February 16, 2015 By Paul Wallin

Recently, nine men were arrested in New York City for making threats against police officers. Some of the men phoned in threats, others posted threats online, and one man walked into a precinct office and harassed officers in person. 1 These threats followed the December 2014 shootings of NYPD officers Rafael Ramos and Wenjian Liu. 2

Threatening a police officer could lead to severe consequences. In California, if you make a threat against a police officer, you could be charged with the following crimes:

  • Resisting an executive officer (California Penal Code Section 69)
  • Resisting arrest (California Penal Code Section 148(a)(1))
  • Criminal threats (California Penal Code Section 422)
  • Assault on a peace officer (California Penal Code Section 241(c))

Penalties for Making Threats to Police Officers

You could be charged with resisting an executive officer if you use a threat or violence to deter or prevent an officer from performing any duty or if you resist an officer by use of violence or fear. If you are convicted of resisting an executive officer under PC 69, you face up to 364 days in county jail, fines of up to $10,000 or both.

Consequences of threatening a police officer in California.
Threatening a police officer is a serious offense in California.

Under PC 148(a)(1), you could be charged with resisting arrest if you willfully resist, delay or obstruct any peace officer. This crime is punishable by up to 364 days in county jail and a fine of up to $1,000.

If you intentionally place another person in fear of being killed or seriously injured, you could be charged with criminal threats under PC 422. Criminal threats is a wobbler offense, meaning you could be charged with a misdemeanor or a felony depending on the circumstances of your case. A misdemeanor conviction is punishable by up to 364 days in jail and a $1,000 fine, while a felony carries a punishment of up to three years in prison and a fine of up to $10,000. Additionally, a felony will count as a strike on your criminal record under California’s Three Strikes law.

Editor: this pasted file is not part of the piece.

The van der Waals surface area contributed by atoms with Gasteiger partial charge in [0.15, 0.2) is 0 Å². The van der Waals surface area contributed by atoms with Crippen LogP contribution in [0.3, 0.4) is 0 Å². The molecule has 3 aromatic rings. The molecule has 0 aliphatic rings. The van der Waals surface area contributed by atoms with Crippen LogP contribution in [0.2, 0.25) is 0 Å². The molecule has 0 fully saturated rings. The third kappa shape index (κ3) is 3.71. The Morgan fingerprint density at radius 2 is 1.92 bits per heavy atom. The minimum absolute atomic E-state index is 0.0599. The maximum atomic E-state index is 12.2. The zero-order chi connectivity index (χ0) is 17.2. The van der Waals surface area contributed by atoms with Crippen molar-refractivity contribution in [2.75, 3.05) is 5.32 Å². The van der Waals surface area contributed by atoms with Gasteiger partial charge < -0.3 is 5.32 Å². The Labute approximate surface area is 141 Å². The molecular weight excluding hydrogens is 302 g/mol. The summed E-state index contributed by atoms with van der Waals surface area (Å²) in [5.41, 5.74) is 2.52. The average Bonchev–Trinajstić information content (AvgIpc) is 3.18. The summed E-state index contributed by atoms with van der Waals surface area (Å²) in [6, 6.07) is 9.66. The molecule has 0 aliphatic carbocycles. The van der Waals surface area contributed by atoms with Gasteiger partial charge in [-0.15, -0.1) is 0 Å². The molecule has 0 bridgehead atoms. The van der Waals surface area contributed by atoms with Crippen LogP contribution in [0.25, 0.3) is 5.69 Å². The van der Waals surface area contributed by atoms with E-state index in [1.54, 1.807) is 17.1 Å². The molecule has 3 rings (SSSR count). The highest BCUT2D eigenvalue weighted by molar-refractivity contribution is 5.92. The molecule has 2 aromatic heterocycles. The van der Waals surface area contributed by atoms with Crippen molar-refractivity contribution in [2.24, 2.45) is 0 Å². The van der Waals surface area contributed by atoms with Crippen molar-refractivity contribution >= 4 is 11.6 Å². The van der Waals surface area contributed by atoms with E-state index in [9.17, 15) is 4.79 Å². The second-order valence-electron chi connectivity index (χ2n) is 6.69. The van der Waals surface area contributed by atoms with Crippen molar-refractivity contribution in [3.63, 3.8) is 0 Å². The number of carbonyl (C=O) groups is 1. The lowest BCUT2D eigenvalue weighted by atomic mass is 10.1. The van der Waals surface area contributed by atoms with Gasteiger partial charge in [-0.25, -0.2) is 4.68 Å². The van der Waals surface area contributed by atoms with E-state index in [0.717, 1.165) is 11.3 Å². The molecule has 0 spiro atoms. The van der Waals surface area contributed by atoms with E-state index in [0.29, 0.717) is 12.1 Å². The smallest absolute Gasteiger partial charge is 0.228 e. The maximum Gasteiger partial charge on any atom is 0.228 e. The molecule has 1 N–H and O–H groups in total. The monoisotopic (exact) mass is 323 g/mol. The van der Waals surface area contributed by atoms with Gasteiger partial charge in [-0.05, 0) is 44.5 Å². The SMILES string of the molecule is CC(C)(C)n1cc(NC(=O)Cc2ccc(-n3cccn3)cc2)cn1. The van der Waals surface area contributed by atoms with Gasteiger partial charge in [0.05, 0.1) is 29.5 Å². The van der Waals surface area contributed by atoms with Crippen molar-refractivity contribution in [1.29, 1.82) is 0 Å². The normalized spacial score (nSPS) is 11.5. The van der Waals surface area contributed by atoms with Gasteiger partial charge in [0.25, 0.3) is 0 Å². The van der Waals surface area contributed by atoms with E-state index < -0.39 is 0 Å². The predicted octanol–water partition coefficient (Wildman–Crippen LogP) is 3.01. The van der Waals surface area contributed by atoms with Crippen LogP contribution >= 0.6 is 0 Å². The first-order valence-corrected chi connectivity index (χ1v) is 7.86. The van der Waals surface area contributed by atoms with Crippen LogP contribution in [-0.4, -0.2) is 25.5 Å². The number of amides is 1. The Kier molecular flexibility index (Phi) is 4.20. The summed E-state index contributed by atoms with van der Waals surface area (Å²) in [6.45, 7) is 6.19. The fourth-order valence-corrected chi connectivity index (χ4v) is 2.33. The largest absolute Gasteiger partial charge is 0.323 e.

You could be charged with assault on a peace officer under PC 241(c) if you threaten to cause physical harm to an officer and you have a present ability to cause said harm. Knowingly assaulting a public safety officer is punishable by up to 364 days in jail and a maximum fine of up to $2,000.

Charged with Making Criminal Threats? Call Wallin & Klarich Now

If you or a loved one has been arrested for making an assault or criminal threat, you need to speak with an experienced criminal defense attorney immediately. At Wallin & Klarich, our skilled attorneys have over 40 years of experience successfully representing our clients facing criminal charges.

We have offices located Los Angeles, Sherman Oaks, Torrance, Tustin, San Diego, Riverside, San Bernardino, Ventura, West Covina, and Victorville so that we can help you no matter where you work or live.

Call us at (877) 4-NO-JAIL or (877) 466-5245 for a free phone consultation. We will get through this together.

1. [CNN, December 30, 2014. NYPD: 9 arrested for allegedly posting, phoning in threats to officers. See

2. [CNN, December 20, 2014. 2 NYPD police officers ‘assassinated’; shooter dead. See http://www.cnn.com/2014/12/20/us/new-york-police-officers-shot/index.html.]

AUTHOR: Paul Wallin

Paul Wallin is one of the most highly respected attorneys in Southern California. His vast experience, zealous advocacy for his clients and extensive knowledge of many areas of the law make Mr. Wallin a premiere Southern California attorney. Mr. Wallin founded Wallin & Klarich in 1981. As the senior partner of Wallin & Klarich, Mr. Wallin has been successfully representing clients for more than 30 years. Clients come to him for help in matters involving assault and battery, drug crimes, juvenile crimes, theft, manslaughter, sex offenses, murder, violent crimes, misdemeanors and felonies. Mr. Wallin also helps clients with family law matters such as divorce and child custody.

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